Online age verification system could create a ‘honeypot’ of personal data and pornography viewing habits, warn privacy groups | Technology

Following Optus and Medibank data breaches, digital rights groups are urging the federal government to rule out requiring identification documents as part of any online age verification system, warning that it could create a honeypot of personal information and porn viewing habits. .

eSafety Commissioner Julie Inman Grant develops an online safety ‘roadmap’, outlining a way to prevent minors from accessing adult content online by ensuring host sites have verified age users.

The commissioner’s report was originally due to be delivered to the government in December, but the deadline has now been extended to March next year. Stakeholders were made aware of the delay in notification last week.

Various age verification options were proposed during the development of the roadmap, including the use of third-party companies, individual sites verifying age using ID documents or cards credit, and internet service providers or mobile phone operators used to verify the age of users. .

Digital rights groups say that almost all age verification approaches will carry some level of privacy and security risk.

“Following the Optus and Medibank breaches, millions of people are now acutely aware of the dangers of collecting and storing large amounts of our personal information,” said Samantha Floreani, program manager at Digital Rights Watch.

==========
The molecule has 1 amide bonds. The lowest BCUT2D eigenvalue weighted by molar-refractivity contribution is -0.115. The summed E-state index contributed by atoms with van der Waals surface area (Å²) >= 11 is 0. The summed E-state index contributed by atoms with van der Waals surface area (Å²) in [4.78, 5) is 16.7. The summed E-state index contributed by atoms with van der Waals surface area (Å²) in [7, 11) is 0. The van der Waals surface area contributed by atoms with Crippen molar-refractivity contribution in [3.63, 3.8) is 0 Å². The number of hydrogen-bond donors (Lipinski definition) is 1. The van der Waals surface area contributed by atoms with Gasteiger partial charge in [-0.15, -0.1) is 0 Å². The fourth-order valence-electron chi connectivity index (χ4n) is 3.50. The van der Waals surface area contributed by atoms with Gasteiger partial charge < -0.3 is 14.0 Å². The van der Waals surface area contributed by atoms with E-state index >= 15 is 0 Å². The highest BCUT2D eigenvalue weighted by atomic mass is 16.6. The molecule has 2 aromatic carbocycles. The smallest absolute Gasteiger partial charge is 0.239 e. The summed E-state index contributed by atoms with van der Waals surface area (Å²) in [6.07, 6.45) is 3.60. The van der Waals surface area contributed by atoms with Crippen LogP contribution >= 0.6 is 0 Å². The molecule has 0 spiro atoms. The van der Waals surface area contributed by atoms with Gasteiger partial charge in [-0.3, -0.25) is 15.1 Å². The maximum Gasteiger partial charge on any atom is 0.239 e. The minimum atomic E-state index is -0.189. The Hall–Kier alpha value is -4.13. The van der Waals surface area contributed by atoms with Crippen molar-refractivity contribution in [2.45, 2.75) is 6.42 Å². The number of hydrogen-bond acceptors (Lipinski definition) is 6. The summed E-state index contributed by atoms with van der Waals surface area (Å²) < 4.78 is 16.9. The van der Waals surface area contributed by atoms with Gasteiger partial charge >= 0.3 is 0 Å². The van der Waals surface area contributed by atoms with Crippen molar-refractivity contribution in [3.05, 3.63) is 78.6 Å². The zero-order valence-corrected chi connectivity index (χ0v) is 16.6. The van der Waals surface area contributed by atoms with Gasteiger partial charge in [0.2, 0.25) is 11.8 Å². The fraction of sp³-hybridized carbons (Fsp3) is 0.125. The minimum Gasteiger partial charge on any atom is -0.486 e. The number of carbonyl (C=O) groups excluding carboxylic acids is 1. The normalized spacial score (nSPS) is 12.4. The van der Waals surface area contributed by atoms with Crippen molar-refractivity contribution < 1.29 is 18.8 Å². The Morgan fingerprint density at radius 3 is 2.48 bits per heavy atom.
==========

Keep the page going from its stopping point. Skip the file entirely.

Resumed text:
“Age verification is a terrible combination of being invasive and risky, while being ineffective for its purported purpose.

“Less privacy-invasive methods are easily circumvented by tech-savvy children, and those more likely to work to restrict access to pornography create massive and disproportionate risks to privacy and digital security. “

There was potential for a new honeypot of identities and porn viewing habits if these systems were continued, Floreani said.

“The consequences of breaching such a system would be devastating,” she said.

Electronic Frontiers Australia chairman Justin Warren said the EFA had long warned of the privacy and security risks of such a policy.

“A government that claims to be interested in evidence-based policy would listen and act on our advice. Failure to do so suggests that the motivations for increased surveillance and control are ideological,” he said.

A spokeswoman for Communications Minister Michelle Rowland said the Albanian government “supports preventing Australian children from viewing pornography online”, but said questions about the roadmap were best directed at the electronic security commissioner.

“The eSafety Commissioner is advancing a complex body of work with a wide range of differing stakeholder views and issues, including privacy and security,” the spokesperson said.

The Office of the eSafety Commissioner has been approached for comment.

Other groups have called for an effective ban on online pornography. Anti-porn group Collective Shout has called for all pornography to be treated under the same classification as child sexual abuse material or terrorism material, which should be removed or blocked in Australia.

Some companies have already started implementing age verification procedures. Google, for example, has been estimating a person’s age since March using information collected from that account, such as their search history. If the company ultimately needs to see identity documents, Google said it deletes those documents after verification.

Comments are closed.